Spamhaus DBL


Over the last few months I’ve gotten an increasing number of questions about the Spamhaus DBL. So it’s probably time to do a blog post about it.

Last year I wrote about the DBL:

DBL is the Domain Block List. It lists domains and not IP addresses. I’ll be honest, I don’t have as much experience with the DBL as with other lists, but I have had a few clients on the DBL.

  • DBL is tied into the CSS.
  • You can get on the DBL without the sending IP being on CSS.
  • DBL makes no judgement on the source of the mail, only the content of the mail

With more clients being on the list, I have a little more information about it.

DBL listings are generated both by automated tools and by manual entries from the Spamhaus folks. Automated listings are the ones most closely tied to CSS listings.

From my perspective, the goal of the DBL is to block domains found in spam being sent from many IP addresses in a way that makes it difficult to address with standard IP based blocks. I believe that the automated DBL listings are generated based on domains found in the content of the email rather than domains found in the headers. However, most of the DBL users match against any domain in the message including those in the headers.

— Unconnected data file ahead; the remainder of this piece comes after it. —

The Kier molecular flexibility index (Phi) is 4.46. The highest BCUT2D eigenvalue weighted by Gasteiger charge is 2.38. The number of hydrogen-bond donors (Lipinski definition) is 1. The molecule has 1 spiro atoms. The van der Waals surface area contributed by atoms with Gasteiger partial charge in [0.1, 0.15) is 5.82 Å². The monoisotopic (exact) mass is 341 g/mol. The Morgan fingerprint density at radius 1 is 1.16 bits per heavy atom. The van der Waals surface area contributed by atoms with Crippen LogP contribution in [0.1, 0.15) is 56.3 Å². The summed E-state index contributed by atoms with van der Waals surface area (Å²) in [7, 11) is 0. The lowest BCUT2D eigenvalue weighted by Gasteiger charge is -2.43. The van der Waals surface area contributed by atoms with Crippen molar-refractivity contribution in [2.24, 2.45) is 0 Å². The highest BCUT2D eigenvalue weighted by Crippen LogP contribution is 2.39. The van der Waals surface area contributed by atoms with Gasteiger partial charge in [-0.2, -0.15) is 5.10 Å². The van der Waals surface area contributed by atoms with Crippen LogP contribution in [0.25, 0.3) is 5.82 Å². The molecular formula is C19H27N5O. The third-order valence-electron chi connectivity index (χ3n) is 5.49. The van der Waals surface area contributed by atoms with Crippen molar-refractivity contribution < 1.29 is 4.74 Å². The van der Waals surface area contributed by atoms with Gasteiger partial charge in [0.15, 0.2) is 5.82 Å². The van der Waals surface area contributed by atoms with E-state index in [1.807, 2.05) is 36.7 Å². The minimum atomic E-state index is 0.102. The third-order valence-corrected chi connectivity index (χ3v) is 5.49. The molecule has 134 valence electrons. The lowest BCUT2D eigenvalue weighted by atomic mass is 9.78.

The automated DBL listings are usually the root domain, but it is possible some of the manual listings are more specific and list subdomains.

There is an automated delisting process, but there are limits to the number of times you can delist. Too many delistings and you need to send email and be manually delisted. This can take quite more than 24 hours, in some cases. If you are listed on both the CSS and the DBL you need to ask for delisting for both.

If your domain is on the DBL but your IPs are not on the CSS then then I suggest looking at the possibility that someone is putting your links in spam. It could be web server compromise hosting phishing. Or, if you’re an ESP, maybe a customer  grabbed a tracking link and is using it in mail sent through another provider.

As with all listings, identifying the underlying reason for the listing and fixing the problem is crucial to staying off the list. If you’ve not fixed the problem, the listing will come back. And, eventually, you won’t be able to delist automatically.

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By laura

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